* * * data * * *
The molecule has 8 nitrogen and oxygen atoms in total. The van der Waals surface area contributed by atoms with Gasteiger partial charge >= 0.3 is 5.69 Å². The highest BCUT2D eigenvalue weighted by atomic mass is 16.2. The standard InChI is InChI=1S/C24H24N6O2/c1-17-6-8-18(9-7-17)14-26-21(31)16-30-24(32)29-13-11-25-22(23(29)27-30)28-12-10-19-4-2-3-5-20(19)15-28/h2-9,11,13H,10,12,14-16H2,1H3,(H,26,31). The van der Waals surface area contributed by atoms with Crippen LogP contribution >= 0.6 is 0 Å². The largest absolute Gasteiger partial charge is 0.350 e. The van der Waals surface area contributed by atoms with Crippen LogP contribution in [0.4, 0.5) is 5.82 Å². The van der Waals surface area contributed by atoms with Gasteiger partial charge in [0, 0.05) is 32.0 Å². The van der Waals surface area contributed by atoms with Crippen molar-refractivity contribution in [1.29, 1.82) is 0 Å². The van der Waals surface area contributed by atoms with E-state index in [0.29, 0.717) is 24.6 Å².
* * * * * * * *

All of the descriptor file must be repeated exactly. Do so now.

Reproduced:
The molecule has 8 nitrogen and oxygen atoms in total. The van der Waals surface area contributed by atoms with Gasteiger partial charge >= 0.3 is 5.69 Å². The highest BCUT2D eigenvalue weighted by atomic mass is 16.2. The standard InChI is InChI=1S/C24H24N6O2/c1-17-6-8-18(9-7-17)14-26-21(31)16-30-24(32)29-13-11-25-22(23(29)27-30)28-12-10-19-4-2-3-5-20(19)15-28/h2-9,11,13H,10,12,14-16H2,1H3,(H,26,31). The van der Waals surface area contributed by atoms with Crippen LogP contribution >= 0.6 is 0 Å². The largest absolute Gasteiger partial charge is 0.350 e. The van der Waals surface area contributed by atoms with Crippen LogP contribution in [0.4, 0.5) is 5.82 Å². The van der Waals surface area contributed by atoms with Gasteiger partial charge in [0, 0.05) is 32.0 Å². The van der Waals surface area contributed by atoms with Crippen molar-refractivity contribution in [1.29, 1.82) is 0 Å². The van der Waals surface area contributed by atoms with E-state index in [0.29, 0.717) is 24.6 Å².